Unless you’re in the Boroughs (and you still have to find it), you won’t be able to see my first contribution to the New York Beacon since the start of the season. In short:
Save for Marvin Miller, the former leader of the player’s union whose tenure brought riches and opportunity to many baseball players, Steinbrenner was more powerful and influential than nearly every rival owner, agent, player or commissioner in his 35 years as principal owner. The days ahead will be more than “win one for George” rally; the Yanks won seven World Series crowns for him before. They will be a reminder of his famous quote that will be repeated often; “Winning is the most important thing in my life, after breathing. Breathing first, winning next.”It may have surprised most baseball fans to discover that Steinbrenner had such a connection to football as a former player and coach; that was certainly the case when I did some research on him almost a decade ago. A question of sheer curiosity I asked back then came up the other day; if he had the chance to own a NFL franchise, which one would it have been?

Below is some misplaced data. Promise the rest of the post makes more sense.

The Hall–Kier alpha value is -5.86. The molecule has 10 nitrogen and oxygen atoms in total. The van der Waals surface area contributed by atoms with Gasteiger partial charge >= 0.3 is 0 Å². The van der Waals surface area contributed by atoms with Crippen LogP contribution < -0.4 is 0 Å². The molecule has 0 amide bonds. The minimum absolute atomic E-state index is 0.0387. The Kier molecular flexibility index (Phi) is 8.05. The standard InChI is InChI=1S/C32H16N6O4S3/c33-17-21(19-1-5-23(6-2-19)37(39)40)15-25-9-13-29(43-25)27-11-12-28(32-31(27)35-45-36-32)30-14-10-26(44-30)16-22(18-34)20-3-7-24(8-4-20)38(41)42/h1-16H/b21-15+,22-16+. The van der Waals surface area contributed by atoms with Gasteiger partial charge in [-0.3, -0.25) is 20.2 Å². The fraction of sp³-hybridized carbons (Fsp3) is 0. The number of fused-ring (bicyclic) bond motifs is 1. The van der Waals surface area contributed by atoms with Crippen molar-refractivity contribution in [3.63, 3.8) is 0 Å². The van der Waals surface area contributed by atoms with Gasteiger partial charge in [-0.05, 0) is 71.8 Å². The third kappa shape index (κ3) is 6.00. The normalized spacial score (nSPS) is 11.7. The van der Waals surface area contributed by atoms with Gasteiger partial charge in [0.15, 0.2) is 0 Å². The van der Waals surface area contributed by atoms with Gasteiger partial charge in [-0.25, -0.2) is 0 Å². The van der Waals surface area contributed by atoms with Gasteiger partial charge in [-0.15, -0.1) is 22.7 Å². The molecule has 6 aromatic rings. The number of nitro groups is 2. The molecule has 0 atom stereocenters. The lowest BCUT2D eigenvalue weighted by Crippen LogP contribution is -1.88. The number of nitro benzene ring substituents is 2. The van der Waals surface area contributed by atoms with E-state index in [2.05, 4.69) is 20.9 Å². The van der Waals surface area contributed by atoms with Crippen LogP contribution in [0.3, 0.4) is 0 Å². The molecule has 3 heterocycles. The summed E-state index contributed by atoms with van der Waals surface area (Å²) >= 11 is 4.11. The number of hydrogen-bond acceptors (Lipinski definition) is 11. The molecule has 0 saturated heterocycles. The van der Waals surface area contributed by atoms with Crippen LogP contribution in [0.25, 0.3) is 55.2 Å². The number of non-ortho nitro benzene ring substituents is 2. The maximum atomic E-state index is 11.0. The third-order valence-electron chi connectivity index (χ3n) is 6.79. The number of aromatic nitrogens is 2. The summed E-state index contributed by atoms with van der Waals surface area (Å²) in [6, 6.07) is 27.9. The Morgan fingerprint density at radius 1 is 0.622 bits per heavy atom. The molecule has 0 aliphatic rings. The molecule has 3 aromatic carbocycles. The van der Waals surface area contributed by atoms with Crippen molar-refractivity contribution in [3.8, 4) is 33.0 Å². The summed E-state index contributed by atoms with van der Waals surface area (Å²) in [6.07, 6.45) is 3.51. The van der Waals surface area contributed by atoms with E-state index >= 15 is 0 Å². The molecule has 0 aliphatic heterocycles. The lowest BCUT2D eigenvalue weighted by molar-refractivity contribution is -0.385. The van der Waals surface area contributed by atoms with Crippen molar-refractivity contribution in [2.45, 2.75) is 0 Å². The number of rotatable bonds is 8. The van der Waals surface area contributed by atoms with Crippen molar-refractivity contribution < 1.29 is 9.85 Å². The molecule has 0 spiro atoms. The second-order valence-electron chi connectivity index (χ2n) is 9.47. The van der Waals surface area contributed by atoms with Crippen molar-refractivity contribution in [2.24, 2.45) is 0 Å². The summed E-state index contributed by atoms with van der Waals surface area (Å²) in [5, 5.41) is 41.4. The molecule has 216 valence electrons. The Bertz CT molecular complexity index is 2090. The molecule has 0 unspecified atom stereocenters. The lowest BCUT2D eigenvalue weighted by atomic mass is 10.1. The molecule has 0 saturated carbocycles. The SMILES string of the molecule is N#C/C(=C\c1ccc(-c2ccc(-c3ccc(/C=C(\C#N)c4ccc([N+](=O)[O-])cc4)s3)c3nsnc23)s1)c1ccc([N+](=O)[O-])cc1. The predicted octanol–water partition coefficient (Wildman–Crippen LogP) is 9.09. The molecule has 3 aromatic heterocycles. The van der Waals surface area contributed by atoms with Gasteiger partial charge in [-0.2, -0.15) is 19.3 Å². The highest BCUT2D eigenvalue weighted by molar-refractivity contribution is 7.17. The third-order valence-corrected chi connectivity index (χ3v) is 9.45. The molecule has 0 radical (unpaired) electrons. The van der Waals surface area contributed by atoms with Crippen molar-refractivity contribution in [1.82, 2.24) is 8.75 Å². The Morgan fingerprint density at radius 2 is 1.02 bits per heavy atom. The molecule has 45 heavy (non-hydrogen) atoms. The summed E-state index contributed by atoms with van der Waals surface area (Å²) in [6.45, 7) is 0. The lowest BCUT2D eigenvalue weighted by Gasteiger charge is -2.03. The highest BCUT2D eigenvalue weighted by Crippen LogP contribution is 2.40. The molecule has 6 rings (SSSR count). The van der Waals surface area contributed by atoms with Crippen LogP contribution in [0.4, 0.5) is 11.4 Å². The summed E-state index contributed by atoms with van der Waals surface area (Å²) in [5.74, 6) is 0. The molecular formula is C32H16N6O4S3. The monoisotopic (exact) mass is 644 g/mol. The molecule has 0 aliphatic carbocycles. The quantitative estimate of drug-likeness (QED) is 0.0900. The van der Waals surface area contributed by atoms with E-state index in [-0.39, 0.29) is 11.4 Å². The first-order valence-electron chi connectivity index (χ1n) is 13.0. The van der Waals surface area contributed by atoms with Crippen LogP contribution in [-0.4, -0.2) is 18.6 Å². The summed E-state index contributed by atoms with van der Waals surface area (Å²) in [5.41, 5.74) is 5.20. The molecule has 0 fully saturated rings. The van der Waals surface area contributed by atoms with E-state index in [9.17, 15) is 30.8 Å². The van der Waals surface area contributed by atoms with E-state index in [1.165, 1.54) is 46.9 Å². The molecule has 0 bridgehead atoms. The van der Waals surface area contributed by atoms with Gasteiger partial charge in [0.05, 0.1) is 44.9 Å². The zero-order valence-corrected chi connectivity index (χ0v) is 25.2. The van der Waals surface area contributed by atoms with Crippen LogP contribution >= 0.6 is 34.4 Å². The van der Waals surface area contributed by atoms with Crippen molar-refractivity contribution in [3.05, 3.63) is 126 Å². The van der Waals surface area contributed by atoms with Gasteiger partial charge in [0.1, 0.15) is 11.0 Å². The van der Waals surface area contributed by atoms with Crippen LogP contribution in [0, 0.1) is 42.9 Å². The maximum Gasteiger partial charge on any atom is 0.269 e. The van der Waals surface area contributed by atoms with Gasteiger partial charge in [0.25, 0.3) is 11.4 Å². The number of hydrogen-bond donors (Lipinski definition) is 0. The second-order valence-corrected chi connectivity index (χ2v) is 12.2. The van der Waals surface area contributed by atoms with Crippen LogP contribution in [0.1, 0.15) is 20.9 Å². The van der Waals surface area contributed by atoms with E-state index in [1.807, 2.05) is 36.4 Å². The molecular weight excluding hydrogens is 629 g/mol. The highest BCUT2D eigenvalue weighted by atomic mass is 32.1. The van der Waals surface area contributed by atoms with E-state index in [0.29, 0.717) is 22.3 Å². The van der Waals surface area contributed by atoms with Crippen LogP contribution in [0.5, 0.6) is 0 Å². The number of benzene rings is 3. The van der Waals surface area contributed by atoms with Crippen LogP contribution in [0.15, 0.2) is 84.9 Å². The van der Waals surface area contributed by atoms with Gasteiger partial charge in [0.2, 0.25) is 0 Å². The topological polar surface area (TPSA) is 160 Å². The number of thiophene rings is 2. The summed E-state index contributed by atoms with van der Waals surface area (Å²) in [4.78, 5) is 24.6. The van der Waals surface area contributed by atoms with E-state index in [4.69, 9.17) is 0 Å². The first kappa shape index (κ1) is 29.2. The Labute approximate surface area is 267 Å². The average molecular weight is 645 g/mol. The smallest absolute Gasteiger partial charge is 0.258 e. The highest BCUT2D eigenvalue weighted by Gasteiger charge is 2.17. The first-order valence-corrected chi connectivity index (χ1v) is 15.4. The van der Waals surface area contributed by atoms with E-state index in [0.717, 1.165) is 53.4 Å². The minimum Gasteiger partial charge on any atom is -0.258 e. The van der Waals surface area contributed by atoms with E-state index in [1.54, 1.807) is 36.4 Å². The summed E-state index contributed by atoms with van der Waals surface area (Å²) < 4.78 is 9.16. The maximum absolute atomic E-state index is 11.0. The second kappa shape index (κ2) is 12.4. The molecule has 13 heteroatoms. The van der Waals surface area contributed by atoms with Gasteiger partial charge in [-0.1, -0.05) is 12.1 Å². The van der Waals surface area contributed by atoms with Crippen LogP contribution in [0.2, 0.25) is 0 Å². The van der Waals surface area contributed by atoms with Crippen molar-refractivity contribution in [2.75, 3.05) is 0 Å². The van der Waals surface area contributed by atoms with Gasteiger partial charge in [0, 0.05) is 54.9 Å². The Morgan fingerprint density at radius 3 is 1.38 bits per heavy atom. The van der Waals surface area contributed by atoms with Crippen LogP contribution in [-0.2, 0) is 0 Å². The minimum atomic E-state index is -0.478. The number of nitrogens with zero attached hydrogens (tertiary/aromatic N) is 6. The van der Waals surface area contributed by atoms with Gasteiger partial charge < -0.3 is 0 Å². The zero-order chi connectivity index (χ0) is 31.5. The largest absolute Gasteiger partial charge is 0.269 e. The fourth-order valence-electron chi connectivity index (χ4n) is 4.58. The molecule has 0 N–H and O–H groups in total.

Though the football Giants would come to mind, it would have been unlikely considering the ownership between two families (the Mara and Tisch families) and their own deep roots with the franchise beyond signing checks.
His Cleveland roots didn’t stop him from becoming an unquestioned New York icon, but could he have put forth the same dedication and obsession with winning with the eternally-tortured Browns?
Steinbrenner may have been controversial in his obsession of winning, but he was an undeniably acute businessman. While he took the buy low road that many successful investors have in route to riches and wealth, what if he decided to blaze a trail and start anew? When he purchased the Yankees, the NFL just began to take hold in the South in cities like Atlanta and New Orleans (both in 1966 and 1967, respectively). Could he have taken charge in his adoptive home of Tampa where the Buccaneers were eventually born in 1976?
Again, this is more curiosity than anything else. He was baseball’s biggest personality for years and its most important owner, arguably, since another controversial leader who was based in New York, Walter O’Malley. Yet, football stoked his passions quite a bit in his younger days. If he looked at the gridiron instead of the diamond, it would have been quite a spectacle in itself.